Develop Story means that players Go on an Adventure by moving a character or adding a land tile. And then check to see if they can recount the adventure. These are done in order to fulfill the objective shown on the cards. Moving a character is different based on which character they move. The knight must exactly moves two spaces away from its location, while the princess must move exactly one space away. Meanwhile, the dragon moves in a direct straight line until the last map tile on its path. Adding a land tile gives player room for figures to explore. This is needed to complete the objective from terrain and location aspects. Recount the adventure is optionally done once a player has taken an action as a chance to complete the objective, they place the completed card aside in a face up file and draw another card from their deck.
Turn a page is done when a player doesn’t want or cannot complete the objective on their card at this moment. They place the card on the bottom of their deck and draw another one. And then they also flip their magic token face up if it’s not in the upside position. This magic token allows player to get an extra action which it is possible for a player to take two actions in a row, which is often very powerful to complete the objective.
The truth to this action-point-movement-system and tile-laying game is that the game is a racing game. The first player to empty their draw pile wins the game. It looks simple, clean rules and very suitable for children. But behind all of that, it hides the true nature of take that and tug of war game where players pulling the characters to complete their objectives. There are only 3 characters and all objectives require one or more characters to be in specific condition or location. This truly problematic since mostly each player can only take one action in his turn (except using a magic token) but need several actions to fulfill an objective conditions. It’s inevitable that players will hinder others in their quest. It could be a tiresome ordeal to fight over these characters and lead to a frustrating end (more players means more conflicts). So though I have not play this game with kids, I am not sure they will always enjoy this kind of game, but it’s definite that I did not enjoy all my plays, though for less serious play it’s still within tolerable level.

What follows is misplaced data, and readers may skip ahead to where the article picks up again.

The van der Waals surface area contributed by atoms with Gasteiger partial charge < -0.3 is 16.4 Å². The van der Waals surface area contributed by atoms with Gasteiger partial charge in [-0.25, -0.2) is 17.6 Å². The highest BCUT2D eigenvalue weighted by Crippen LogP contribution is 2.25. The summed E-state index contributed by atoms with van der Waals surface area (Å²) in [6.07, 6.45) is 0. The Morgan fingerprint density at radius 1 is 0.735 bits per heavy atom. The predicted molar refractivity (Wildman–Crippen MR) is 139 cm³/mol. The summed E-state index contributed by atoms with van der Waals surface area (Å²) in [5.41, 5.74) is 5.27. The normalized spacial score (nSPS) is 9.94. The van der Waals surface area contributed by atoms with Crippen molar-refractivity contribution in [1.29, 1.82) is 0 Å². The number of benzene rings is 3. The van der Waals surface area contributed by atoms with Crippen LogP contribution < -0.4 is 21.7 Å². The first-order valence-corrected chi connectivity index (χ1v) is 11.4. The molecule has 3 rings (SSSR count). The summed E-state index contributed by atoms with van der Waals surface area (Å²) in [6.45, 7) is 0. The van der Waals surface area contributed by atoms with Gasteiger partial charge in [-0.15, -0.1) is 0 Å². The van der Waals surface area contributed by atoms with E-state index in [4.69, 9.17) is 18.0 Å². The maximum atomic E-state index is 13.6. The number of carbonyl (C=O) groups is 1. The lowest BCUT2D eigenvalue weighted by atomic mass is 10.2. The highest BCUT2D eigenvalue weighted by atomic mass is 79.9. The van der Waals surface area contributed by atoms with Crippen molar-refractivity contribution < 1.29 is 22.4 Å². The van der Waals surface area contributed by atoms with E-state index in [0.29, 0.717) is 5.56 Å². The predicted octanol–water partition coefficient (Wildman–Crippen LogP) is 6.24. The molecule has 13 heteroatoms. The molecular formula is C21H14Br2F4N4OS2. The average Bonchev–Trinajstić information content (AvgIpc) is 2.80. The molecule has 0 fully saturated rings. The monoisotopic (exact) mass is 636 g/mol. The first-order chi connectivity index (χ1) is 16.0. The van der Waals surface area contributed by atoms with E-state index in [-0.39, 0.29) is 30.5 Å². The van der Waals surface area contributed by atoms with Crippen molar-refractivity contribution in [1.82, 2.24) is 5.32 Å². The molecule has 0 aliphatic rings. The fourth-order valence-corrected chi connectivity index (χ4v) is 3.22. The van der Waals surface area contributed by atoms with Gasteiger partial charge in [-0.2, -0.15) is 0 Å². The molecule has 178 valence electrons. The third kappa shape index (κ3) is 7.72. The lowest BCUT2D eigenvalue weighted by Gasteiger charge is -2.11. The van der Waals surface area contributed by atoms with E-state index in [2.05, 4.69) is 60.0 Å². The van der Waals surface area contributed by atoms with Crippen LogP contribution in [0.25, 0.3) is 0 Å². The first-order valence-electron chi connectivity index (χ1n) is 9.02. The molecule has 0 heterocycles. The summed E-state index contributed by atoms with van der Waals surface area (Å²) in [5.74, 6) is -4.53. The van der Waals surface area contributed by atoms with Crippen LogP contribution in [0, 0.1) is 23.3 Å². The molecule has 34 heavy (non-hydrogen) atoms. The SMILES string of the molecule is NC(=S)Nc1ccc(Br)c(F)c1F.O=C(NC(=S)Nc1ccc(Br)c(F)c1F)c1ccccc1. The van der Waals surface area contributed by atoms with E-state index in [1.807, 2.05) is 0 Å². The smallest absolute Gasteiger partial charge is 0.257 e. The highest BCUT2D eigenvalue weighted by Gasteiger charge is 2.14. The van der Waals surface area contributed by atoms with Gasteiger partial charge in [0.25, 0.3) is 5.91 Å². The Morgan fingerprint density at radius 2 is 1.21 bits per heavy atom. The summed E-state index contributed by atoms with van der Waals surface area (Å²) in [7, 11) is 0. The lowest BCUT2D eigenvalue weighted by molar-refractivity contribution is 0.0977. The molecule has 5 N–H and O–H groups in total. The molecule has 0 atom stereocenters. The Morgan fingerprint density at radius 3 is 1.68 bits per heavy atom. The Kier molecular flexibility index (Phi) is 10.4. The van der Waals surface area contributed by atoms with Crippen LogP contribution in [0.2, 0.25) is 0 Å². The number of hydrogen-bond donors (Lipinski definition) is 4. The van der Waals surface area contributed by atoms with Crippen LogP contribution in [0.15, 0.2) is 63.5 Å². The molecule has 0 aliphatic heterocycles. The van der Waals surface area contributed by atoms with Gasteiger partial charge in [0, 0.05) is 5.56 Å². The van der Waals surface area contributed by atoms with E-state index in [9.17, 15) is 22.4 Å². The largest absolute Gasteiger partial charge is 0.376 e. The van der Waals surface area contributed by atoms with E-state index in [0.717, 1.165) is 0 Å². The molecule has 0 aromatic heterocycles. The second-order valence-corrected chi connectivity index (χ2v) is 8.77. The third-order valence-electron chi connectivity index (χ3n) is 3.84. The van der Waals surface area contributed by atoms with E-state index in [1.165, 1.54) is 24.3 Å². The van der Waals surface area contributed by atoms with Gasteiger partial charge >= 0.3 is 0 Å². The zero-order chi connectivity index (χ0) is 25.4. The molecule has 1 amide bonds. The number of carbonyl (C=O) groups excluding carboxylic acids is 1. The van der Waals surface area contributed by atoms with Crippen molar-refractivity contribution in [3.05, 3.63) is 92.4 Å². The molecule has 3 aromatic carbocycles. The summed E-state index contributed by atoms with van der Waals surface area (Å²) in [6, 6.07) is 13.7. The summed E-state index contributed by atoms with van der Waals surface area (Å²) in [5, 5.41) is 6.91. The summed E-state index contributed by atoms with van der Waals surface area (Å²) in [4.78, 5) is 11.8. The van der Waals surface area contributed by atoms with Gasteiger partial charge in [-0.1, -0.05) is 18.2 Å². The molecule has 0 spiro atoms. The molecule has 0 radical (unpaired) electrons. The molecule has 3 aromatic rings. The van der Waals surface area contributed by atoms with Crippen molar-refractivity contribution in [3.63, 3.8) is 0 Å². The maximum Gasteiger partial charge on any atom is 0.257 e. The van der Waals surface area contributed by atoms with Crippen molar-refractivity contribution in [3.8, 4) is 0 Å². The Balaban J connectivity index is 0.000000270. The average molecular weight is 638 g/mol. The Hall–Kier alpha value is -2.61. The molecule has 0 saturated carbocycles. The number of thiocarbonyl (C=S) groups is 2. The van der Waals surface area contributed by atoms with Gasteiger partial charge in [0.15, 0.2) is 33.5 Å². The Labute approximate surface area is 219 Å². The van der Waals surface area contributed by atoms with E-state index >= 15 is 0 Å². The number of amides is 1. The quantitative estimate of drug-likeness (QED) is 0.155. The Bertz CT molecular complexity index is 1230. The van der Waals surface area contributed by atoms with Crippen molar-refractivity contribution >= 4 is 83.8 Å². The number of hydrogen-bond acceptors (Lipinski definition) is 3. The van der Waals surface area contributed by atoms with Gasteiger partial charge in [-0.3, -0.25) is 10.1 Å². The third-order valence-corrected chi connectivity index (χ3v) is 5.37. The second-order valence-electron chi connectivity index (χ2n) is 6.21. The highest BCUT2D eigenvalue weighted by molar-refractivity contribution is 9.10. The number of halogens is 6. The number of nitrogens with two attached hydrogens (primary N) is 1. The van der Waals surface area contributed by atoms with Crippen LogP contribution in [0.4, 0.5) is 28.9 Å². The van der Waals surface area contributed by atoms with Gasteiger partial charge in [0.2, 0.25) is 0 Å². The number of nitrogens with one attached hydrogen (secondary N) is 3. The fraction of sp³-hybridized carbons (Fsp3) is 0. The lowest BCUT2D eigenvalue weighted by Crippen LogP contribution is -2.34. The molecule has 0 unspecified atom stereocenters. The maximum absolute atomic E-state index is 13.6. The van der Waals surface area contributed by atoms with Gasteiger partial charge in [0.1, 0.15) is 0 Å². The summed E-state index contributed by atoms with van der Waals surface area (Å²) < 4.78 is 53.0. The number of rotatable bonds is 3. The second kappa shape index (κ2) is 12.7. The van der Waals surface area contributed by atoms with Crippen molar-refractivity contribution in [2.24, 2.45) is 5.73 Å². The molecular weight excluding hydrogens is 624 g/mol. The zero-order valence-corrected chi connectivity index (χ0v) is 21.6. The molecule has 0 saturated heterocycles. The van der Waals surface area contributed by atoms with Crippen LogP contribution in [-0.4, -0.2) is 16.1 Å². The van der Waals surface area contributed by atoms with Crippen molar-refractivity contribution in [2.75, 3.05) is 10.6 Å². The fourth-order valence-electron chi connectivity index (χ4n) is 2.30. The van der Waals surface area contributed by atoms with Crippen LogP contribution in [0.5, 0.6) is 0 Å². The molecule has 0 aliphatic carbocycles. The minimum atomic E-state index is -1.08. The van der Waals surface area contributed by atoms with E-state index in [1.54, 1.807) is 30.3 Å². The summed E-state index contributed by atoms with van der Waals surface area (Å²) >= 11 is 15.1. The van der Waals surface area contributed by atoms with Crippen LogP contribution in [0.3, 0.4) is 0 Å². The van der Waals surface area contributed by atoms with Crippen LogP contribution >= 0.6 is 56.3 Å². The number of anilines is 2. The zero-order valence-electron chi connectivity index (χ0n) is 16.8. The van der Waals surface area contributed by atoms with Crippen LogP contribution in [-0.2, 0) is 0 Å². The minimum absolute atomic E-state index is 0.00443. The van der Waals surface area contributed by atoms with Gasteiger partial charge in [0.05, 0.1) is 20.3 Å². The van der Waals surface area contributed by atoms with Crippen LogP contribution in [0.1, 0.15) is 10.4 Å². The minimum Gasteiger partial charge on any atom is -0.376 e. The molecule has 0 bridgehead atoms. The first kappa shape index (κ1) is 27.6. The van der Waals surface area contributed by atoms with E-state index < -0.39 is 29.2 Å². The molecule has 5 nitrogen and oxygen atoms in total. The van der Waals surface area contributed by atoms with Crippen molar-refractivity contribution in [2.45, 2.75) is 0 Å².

Once the game ends, players can sort (in ascending order) their completed cards based on the numbers shown on the bottom of the cards. And they said (the rules) you can recount (read) the flavor texts and those will form a story. I did that and to be honest it’s hard to see how it could be possible and to be honest, it’s just a lame attempt on connecting the story telling aspect of the game with the theme. While you can connect each sentence with another from card to card, there is nothing real in the story that could make you feel that you’re building that story in the game.
Sad to say, this is not a very good game for me. Though you can introduce your younger ones into board games with this and they could enjoy this better than I did. It has cool aspects when it comes to introduce tile laying, action point movement and other in-game rule set application such as when you can apply the magic token and how you complete your objective with several options in front of you and etc.